Courtesy of YaleNews
On Thursday afternoon, the country learned the names of the 25 winners of the 2018 MacArthur “Genius” Fellowship awards.
But public health professor Gregg Gonsalves ’11 SPH ’17 found out a month ago that he was a recipient of the $650,000 grant, given over a period of five years.
“When they told me the day after Labor Day that I could only tell one other person, it was either my partner or my mom,” Gonsalves said. “So I told my partner. I kept it a secret for a whole month.”
As an assistant professor at the Yale School of Public Health and an associate professor at Yale Law School, Gonsalves has dedicated his career to epidemic prevention. His research has not only implemented mathematical models that predict infectious disease spread but has also advised policymakers about how to improve health care.
In addition, Gonsalves has dedicated much of his academic career to health advocacy. He co-founded the Global Health Justice Partnership, a joint program between the Law School and School of Public Health that, according to its website, “tackles contemporary problems at the interface of global health, human rights and social justice.”
The partnership’s projects have advocated for improvements in tuberculosis treatment for miners in South Africa, Zika prevention for women in Brazil, increased Hepatitis C medication access for individuals of low socioeconomic status in the United States and other global health solutions.
“He’s not just a researcher,” said Alice Miller, another co-founder of the global health partnership and a Law School and School of Public health professor. “He’s a researcher who moves his work into advocacy and changes the power structures that make it more likely that people will become ill or sick.”
Gonsalves’ unconditional background has profoundly shaped his career. After dropping out of Tufts University in the middle of the HIV epidemic in the late ’80s, he became an AIDS activist. He went on to co-found the Treatment Action Group, a research and policy think tank that advocates for disease prevention.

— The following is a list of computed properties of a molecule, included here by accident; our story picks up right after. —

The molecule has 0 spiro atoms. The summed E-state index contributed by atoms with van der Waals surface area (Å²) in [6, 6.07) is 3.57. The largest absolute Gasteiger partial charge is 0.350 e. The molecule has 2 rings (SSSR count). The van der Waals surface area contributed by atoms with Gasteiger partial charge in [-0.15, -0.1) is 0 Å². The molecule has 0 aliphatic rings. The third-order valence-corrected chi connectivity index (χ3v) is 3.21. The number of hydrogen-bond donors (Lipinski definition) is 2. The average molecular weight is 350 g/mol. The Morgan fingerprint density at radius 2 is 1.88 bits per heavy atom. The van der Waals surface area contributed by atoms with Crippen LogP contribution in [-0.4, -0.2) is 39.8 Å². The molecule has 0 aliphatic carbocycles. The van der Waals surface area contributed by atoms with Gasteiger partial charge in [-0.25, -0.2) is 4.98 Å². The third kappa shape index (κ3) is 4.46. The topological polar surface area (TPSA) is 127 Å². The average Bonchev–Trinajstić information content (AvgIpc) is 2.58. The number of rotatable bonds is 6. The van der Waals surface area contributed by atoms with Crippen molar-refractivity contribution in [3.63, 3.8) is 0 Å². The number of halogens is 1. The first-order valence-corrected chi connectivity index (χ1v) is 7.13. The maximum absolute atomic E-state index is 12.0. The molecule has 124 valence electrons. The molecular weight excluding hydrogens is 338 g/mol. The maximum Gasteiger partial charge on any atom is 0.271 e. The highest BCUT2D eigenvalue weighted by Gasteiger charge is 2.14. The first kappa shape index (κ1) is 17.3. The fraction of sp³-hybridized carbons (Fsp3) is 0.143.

In 1996, Gonsalves learned he was positive for the virus, which reaffirmed his commitment to its prevention. He proceeded to move to South Africa to work with the AIDS and Rights Alliance for Southern Africa.
In the mid-2000s, Gonsalves decided to go back to college and enrolled in Yale’s Eli Whitney Students Program. After finishing his undergraduate degree, he earned a doctorate at the School of Public Health in 2017 and joined the Yale faculty a month later.
“He came back to school to get the skills of epidemiology and mathematical modeling in order to serve global health activism,” Miller said.
Despite an impressive resume, Gonsalves had no idea that he would receive the prestigious fellowship. But his colleagues were not surprised. According to Miller, Gonsalves is deeply committed to figuring out how to best utilize his skills to help other activists around the world.
“The MacArthur award is kind of like a Nobel for creativity in making a true impact in one’s discipline,” Sten Vermund, dean of the School of Public Health, told the News. “Dr. Gonsalves and his activist and academic colleagues have literally changed policies around the world, accelerating drug development and access to care for persons living with HIV/AIDS. We are immensely proud to have his leadership in the Yale School of Public Health and our Global Health Justice Initiative with the Yale School of Law.”
Gonsalves said he has not yet considered how he will use the money. However, Miller predicts that Gonsalves will use this grant to further the advocacy work he does.
“Knowing Gregg, he will use the grant to generate more credibility for the work and to spread the ways of doing this work into marginalized and affected communities that might not otherwise be able to do it,” Miller said.
Four other Yale alumni — Vijay Gupta MUS ’07, Titus Kaphar DRA ’06, Becca Heller LAW ’10 and Okwui Okpokwasili ’96 — were also chosen as 2018 MacArthur Fellows.
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